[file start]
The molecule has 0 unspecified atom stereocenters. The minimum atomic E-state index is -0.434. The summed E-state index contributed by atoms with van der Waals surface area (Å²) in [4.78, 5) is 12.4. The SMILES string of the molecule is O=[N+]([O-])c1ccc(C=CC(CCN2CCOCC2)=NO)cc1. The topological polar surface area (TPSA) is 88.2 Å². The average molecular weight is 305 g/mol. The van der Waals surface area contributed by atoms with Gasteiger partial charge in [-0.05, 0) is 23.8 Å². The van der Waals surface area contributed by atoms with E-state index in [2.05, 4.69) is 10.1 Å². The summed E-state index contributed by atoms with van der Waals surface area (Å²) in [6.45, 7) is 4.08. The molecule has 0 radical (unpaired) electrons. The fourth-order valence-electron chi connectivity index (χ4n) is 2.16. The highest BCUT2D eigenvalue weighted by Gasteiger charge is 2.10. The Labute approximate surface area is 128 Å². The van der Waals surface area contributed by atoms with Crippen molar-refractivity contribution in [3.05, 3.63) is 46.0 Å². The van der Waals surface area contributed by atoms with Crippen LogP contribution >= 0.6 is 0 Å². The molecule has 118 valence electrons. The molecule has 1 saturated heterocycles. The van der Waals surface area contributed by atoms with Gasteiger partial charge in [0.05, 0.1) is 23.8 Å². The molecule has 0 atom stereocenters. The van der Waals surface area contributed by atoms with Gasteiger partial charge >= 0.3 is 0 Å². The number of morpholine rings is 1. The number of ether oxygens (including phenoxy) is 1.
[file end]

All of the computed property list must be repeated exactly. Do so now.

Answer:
The molecule has 0 unspecified atom stereocenters. The minimum atomic E-state index is -0.434. The summed E-state index contributed by atoms with van der Waals surface area (Å²) in [4.78, 5) is 12.4. The SMILES string of the molecule is O=[N+]([O-])c1ccc(C=CC(CCN2CCOCC2)=NO)cc1. The topological polar surface area (TPSA) is 88.2 Å². The average molecular weight is 305 g/mol. The van der Waals surface area contributed by atoms with Gasteiger partial charge in [-0.05, 0) is 23.8 Å². The van der Waals surface area contributed by atoms with E-state index in [2.05, 4.69) is 10.1 Å². The summed E-state index contributed by atoms with van der Waals surface area (Å²) in [6.45, 7) is 4.08. The molecule has 0 radical (unpaired) electrons. The fourth-order valence-electron chi connectivity index (χ4n) is 2.16. The highest BCUT2D eigenvalue weighted by Gasteiger charge is 2.10. The Labute approximate surface area is 128 Å². The van der Waals surface area contributed by atoms with Crippen molar-refractivity contribution in [3.05, 3.63) is 46.0 Å². The van der Waals surface area contributed by atoms with Crippen LogP contribution >= 0.6 is 0 Å². The molecule has 118 valence electrons. The molecule has 1 saturated heterocycles. The van der Waals surface area contributed by atoms with Gasteiger partial charge in [0.05, 0.1) is 23.8 Å². The molecule has 0 atom stereocenters. The van der Waals surface area contributed by atoms with Gasteiger partial charge >= 0.3 is 0 Å². The number of morpholine rings is 1. The number of ether oxygens (including phenoxy) is 1.